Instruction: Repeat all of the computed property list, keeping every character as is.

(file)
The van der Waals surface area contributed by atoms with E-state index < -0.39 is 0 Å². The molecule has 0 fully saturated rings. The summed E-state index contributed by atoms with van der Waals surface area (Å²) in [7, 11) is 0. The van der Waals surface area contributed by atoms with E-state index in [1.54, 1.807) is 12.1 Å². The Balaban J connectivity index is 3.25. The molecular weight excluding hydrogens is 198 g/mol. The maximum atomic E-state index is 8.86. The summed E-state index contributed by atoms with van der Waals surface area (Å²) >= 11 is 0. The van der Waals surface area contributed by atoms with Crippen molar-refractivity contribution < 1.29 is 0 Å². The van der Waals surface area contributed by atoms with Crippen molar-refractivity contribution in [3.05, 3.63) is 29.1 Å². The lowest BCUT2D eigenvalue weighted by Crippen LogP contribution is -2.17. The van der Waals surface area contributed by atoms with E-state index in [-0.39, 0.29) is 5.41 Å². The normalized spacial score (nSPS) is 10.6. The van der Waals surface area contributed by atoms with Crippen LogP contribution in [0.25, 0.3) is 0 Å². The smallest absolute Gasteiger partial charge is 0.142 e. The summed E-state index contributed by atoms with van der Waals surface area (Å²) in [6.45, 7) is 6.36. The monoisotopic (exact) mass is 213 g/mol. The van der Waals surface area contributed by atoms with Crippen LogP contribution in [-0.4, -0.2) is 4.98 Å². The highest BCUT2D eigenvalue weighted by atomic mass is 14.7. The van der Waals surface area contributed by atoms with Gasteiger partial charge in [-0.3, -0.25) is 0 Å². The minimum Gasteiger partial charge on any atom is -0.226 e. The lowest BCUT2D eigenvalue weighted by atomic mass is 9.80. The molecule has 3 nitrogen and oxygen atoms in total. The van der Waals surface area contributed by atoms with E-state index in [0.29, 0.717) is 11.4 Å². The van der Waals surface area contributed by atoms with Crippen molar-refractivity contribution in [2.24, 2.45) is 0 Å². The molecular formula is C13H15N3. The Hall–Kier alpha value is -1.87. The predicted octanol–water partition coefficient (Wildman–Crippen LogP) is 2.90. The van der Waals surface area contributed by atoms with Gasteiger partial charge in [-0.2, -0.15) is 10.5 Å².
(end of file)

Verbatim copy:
The van der Waals surface area contributed by atoms with E-state index < -0.39 is 0 Å². The molecule has 0 fully saturated rings. The summed E-state index contributed by atoms with van der Waals surface area (Å²) in [7, 11) is 0. The van der Waals surface area contributed by atoms with E-state index in [1.54, 1.807) is 12.1 Å². The Balaban J connectivity index is 3.25. The molecular weight excluding hydrogens is 198 g/mol. The maximum atomic E-state index is 8.86. The summed E-state index contributed by atoms with van der Waals surface area (Å²) >= 11 is 0. The van der Waals surface area contributed by atoms with Crippen molar-refractivity contribution < 1.29 is 0 Å². The van der Waals surface area contributed by atoms with Crippen molar-refractivity contribution in [3.05, 3.63) is 29.1 Å². The lowest BCUT2D eigenvalue weighted by Crippen LogP contribution is -2.17. The van der Waals surface area contributed by atoms with E-state index in [-0.39, 0.29) is 5.41 Å². The normalized spacial score (nSPS) is 10.6. The van der Waals surface area contributed by atoms with Crippen LogP contribution in [0.25, 0.3) is 0 Å². The smallest absolute Gasteiger partial charge is 0.142 e. The summed E-state index contributed by atoms with van der Waals surface area (Å²) in [6.45, 7) is 6.36. The monoisotopic (exact) mass is 213 g/mol. The van der Waals surface area contributed by atoms with Crippen LogP contribution in [-0.4, -0.2) is 4.98 Å². The highest BCUT2D eigenvalue weighted by atomic mass is 14.7. The van der Waals surface area contributed by atoms with Gasteiger partial charge in [-0.3, -0.25) is 0 Å². The minimum Gasteiger partial charge on any atom is -0.226 e. The lowest BCUT2D eigenvalue weighted by atomic mass is 9.80. The molecule has 3 nitrogen and oxygen atoms in total. The van der Waals surface area contributed by atoms with E-state index in [0.29, 0.717) is 11.4 Å². The van der Waals surface area contributed by atoms with Crippen molar-refractivity contribution in [2.24, 2.45) is 0 Å². The molecular formula is C13H15N3. The Hall–Kier alpha value is -1.87. The predicted octanol–water partition coefficient (Wildman–Crippen LogP) is 2.90. The van der Waals surface area contributed by atoms with Gasteiger partial charge in [-0.2, -0.15) is 10.5 Å².